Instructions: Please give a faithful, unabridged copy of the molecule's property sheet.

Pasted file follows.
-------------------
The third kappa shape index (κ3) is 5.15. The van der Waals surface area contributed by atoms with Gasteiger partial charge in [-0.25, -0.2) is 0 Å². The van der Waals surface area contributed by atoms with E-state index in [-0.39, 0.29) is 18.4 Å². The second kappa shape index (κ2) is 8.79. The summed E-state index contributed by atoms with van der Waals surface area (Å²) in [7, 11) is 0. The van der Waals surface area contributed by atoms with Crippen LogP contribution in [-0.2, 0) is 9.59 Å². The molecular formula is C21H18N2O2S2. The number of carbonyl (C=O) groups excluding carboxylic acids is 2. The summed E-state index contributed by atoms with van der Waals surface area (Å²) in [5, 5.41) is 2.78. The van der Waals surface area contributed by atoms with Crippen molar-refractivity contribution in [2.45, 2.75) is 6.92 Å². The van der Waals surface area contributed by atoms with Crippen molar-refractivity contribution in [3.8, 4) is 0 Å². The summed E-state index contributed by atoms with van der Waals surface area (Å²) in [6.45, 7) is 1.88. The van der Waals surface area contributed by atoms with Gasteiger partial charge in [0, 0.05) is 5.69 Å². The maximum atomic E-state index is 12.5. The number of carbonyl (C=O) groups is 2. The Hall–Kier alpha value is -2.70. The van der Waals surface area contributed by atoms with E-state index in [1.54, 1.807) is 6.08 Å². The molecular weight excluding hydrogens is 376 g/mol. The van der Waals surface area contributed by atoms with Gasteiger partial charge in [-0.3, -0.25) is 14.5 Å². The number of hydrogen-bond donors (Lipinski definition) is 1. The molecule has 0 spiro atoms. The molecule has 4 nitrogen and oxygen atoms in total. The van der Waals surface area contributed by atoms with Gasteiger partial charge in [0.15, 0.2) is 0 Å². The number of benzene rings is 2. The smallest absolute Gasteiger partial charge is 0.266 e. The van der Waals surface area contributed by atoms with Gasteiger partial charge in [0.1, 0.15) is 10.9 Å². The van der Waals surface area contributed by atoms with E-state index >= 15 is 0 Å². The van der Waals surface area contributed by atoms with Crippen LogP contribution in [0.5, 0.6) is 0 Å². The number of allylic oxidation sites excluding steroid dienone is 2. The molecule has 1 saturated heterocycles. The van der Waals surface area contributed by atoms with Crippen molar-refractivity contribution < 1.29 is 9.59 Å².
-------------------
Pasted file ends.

The third kappa shape index (κ3) is 5.15. The van der Waals surface area contributed by atoms with Gasteiger partial charge in [-0.25, -0.2) is 0 Å². The van der Waals surface area contributed by atoms with E-state index in [-0.39, 0.29) is 18.4 Å². The second kappa shape index (κ2) is 8.79. The summed E-state index contributed by atoms with van der Waals surface area (Å²) in [7, 11) is 0. The van der Waals surface area contributed by atoms with Crippen LogP contribution in [-0.2, 0) is 9.59 Å². The molecular formula is C21H18N2O2S2. The number of carbonyl (C=O) groups excluding carboxylic acids is 2. The summed E-state index contributed by atoms with van der Waals surface area (Å²) in [5, 5.41) is 2.78. The van der Waals surface area contributed by atoms with Crippen molar-refractivity contribution in [2.45, 2.75) is 6.92 Å². The van der Waals surface area contributed by atoms with Crippen molar-refractivity contribution in [3.8, 4) is 0 Å². The summed E-state index contributed by atoms with van der Waals surface area (Å²) in [6.45, 7) is 1.88. The van der Waals surface area contributed by atoms with Gasteiger partial charge in [0, 0.05) is 5.69 Å². The maximum atomic E-state index is 12.5. The number of carbonyl (C=O) groups is 2. The Hall–Kier alpha value is -2.70. The van der Waals surface area contributed by atoms with E-state index in [1.54, 1.807) is 6.08 Å². The molecular weight excluding hydrogens is 376 g/mol. The van der Waals surface area contributed by atoms with Gasteiger partial charge in [-0.3, -0.25) is 14.5 Å². The number of hydrogen-bond donors (Lipinski definition) is 1. The molecule has 0 spiro atoms. The molecule has 4 nitrogen and oxygen atoms in total. The van der Waals surface area contributed by atoms with Gasteiger partial charge in [0.15, 0.2) is 0 Å². The number of benzene rings is 2. The smallest absolute Gasteiger partial charge is 0.266 e. The van der Waals surface area contributed by atoms with Gasteiger partial charge in [0.1, 0.15) is 10.9 Å². The van der Waals surface area contributed by atoms with E-state index >= 15 is 0 Å². The van der Waals surface area contributed by atoms with Crippen LogP contribution in [0.5, 0.6) is 0 Å². The number of allylic oxidation sites excluding steroid dienone is 2. The molecule has 1 saturated heterocycles. The van der Waals surface area contributed by atoms with Crippen molar-refractivity contribution < 1.29 is 9.59 Å².